Sunday, May 4, 2014

Van Helsing

Now, in films over the last twenty years or so, there have been good and bad CGI performances.  The good stuff is what you see in today's films and I'm not sure how much more they can improve on what we've seen thus far.  The bad stuff is what we saw when the CGI craze came out after Terminator 2, with Anaconda being the worst I've seen.  During the first decade of the 21st century, however, the motion capture aspect helped things out quite a bit, but there was always the problem with the eyes when creating a fully animated person or creature.  The eyes never looked quite right and it was definitely a difficult thing to perfect, until just recently where the performers are known to have their eyes filmed and it's somehow all brought together when rendering the CGI image.  Van Helsing has good and bad CGI, with the werewolf effects not so good, but the Wives of Dracula looking pretty damned good when shown in flying form.

Van Helsing is definitely not some artsy-fartsy film looking to earn an Oscar-or any other type of award for that matter-it's simply a film for the audience to have fun with, nothing more.  Stephen Sommers directed the film as a nostalgic nod to the classic Universal Monsters like DraculaFrankenstein and The Wolf Man and is basically an extension of the two Mummy films he'd directed a few years prior.

The film begins, in black & white, with Dr. Frankenstein (Samuel West) bringing to life his creation: Frankenstein's Monster (Shuler Hensley).  Dracula (Richard Roxburgh) is there and wants the doctor to use his skills and knowledge for some plans he has in store.  When the doctor refuses, Dracula kills him.  The Monster, coming to life and seeing what the vampire had done to his creator, tries to destroy Dracula-but doesn't, obviously-and flees to a nearby windmill, only to have the townspeople take chase and burn the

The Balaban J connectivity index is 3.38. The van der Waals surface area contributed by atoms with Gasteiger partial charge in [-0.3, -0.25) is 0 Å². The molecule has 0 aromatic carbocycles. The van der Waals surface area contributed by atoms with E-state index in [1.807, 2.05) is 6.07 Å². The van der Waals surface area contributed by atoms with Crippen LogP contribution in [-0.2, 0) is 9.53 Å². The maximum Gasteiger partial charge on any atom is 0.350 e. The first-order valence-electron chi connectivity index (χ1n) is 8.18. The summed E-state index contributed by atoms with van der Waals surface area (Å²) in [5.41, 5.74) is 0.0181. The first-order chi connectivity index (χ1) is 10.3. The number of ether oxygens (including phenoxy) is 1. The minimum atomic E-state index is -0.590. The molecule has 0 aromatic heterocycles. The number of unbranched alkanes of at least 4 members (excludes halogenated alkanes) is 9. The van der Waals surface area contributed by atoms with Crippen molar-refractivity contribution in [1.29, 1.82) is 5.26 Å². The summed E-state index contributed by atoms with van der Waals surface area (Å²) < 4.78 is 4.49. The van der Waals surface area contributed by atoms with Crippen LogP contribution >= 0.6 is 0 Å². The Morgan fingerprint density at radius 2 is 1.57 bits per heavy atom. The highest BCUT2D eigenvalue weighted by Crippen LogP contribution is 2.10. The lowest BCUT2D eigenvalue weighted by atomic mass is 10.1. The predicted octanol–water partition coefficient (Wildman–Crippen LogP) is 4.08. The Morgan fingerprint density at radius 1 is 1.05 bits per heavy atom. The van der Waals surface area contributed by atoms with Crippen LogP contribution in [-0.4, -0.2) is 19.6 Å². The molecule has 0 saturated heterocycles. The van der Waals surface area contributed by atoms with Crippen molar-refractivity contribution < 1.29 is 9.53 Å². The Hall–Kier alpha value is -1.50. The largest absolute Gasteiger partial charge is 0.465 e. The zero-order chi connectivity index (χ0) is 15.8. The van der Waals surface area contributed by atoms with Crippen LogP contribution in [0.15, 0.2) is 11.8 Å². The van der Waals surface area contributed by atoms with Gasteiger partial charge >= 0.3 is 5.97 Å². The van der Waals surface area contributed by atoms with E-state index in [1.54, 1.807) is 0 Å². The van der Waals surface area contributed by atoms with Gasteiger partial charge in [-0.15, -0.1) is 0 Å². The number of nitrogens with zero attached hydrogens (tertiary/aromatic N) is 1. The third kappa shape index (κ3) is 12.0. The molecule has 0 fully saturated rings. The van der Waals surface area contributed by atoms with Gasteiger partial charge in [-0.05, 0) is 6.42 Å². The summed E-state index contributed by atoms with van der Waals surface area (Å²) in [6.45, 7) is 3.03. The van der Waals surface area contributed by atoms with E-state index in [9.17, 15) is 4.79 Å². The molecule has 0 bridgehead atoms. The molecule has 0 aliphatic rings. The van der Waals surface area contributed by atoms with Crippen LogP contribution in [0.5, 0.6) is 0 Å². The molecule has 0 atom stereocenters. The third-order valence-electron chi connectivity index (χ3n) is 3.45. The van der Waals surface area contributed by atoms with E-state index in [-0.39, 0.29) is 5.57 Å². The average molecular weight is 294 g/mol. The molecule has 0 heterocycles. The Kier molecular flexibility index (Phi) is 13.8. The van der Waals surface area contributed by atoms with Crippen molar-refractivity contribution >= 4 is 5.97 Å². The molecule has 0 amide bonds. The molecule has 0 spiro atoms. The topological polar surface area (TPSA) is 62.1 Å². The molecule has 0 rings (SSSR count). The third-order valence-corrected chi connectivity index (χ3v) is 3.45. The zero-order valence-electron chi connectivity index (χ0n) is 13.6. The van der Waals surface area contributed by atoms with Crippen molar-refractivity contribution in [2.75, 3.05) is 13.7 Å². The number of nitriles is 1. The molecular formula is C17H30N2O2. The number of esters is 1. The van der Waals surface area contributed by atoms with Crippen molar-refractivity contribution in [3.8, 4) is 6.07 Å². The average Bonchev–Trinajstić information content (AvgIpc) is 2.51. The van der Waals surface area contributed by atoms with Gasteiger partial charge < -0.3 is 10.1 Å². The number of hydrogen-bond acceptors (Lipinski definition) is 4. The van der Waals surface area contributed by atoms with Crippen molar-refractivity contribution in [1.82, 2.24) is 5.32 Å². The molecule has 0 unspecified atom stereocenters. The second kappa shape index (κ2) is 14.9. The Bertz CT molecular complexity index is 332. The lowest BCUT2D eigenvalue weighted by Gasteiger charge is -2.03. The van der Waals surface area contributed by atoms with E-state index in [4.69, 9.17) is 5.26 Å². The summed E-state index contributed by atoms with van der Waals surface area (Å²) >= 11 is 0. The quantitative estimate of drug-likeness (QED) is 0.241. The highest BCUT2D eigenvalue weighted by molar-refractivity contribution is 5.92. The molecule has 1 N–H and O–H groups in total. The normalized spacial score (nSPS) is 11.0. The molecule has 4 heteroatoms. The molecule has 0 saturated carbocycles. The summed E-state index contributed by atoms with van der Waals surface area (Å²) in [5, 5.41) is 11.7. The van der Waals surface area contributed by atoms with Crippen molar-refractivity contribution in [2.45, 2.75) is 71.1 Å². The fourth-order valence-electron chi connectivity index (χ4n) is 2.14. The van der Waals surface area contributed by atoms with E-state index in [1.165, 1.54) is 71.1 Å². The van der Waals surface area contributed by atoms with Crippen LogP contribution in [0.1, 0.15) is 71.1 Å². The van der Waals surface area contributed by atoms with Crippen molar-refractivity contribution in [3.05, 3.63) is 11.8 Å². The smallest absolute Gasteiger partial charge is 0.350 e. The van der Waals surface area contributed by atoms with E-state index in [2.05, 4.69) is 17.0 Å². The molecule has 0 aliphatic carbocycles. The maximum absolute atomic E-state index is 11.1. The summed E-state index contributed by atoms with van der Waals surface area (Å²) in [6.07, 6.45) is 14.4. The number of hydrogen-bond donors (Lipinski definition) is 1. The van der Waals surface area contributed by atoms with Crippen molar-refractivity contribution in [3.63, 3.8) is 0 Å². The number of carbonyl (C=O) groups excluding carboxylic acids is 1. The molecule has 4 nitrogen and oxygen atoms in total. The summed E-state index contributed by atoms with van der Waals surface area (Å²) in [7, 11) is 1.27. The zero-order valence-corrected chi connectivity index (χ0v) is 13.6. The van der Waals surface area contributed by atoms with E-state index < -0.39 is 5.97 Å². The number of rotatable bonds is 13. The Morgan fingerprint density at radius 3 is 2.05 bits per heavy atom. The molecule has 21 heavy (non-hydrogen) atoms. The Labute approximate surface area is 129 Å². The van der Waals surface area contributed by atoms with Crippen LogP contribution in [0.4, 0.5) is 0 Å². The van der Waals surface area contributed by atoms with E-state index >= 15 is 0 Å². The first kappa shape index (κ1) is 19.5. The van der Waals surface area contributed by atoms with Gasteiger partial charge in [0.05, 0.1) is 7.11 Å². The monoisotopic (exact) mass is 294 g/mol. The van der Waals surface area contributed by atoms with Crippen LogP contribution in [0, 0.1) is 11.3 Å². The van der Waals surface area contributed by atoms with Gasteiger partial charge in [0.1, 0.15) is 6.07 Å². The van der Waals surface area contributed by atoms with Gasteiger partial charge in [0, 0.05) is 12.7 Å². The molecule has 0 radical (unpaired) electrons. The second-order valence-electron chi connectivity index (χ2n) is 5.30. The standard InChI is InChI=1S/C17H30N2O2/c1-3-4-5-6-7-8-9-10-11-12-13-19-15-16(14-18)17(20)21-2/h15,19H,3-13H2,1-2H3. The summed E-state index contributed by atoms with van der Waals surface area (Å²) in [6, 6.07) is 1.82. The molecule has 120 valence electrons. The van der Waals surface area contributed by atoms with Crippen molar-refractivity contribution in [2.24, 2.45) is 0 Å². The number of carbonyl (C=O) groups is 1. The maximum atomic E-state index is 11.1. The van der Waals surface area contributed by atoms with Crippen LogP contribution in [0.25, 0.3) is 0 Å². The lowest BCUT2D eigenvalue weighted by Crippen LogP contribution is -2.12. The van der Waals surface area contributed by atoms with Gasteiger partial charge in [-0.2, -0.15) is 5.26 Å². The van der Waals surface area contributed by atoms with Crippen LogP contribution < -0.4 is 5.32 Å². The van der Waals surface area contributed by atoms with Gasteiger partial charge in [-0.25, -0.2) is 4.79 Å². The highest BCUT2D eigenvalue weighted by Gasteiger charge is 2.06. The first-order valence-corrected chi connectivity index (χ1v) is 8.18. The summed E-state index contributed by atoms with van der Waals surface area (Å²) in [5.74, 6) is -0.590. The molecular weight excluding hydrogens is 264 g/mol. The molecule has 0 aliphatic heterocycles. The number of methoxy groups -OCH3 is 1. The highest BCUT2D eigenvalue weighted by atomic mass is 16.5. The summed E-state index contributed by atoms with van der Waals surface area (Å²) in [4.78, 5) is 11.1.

windmill down.  Gabriel Van Helsing (Hugh Jackman) is introduced as the film metamorphoses into color and he's established as a monster hunter, going after Mr. Hyde (computer generated-with dead eyes-and voiced by Robbie Coltrane) in France, resorting to involuntarily killing him-as well as killing Dr. Jekyll (Stephen Fisher).  As he returns to the Knights of the Holy Order, he's chastised about killing the schizophrenic doctor, but is assigned a new task: to help the descendants of the Valerious lineage kill Count Vladislaus Dracula.  It seems generations ago, the family swore to kill Dracula and will not enter into heaven until he is destroyed.  Van Helsing, along with his trusted friar, Carl (David Wenham), travel to Transylvania to meet with the last known descendant of the Valerious family, Anna (Kate Beckinsale)- it's believed her brother, Velkan (Will Kemp), was killed by a werewolf, but was, unbeknownst to Anna, cursed with being a werewolf himself- to help find and kill the dreaded Count Dracula.

The story may sound complicated, and it is, but there's nothing that goes over your head as you watch this.  Since the whole story makes use of the well-known monsters of Universal Studios prominence, there's really no need to develop those icons any further or change what we know about them.  Everyone knows Frankenstein's Monster, we all know that Dracula's the original vampire that started it all, and-guess what?-when there's a full moon, anyone with the curse of the beast turns into a werewolf.  All these icons are household names and most everyone recognizes them when they see them.  That's the genius of Van Helsing, in my view.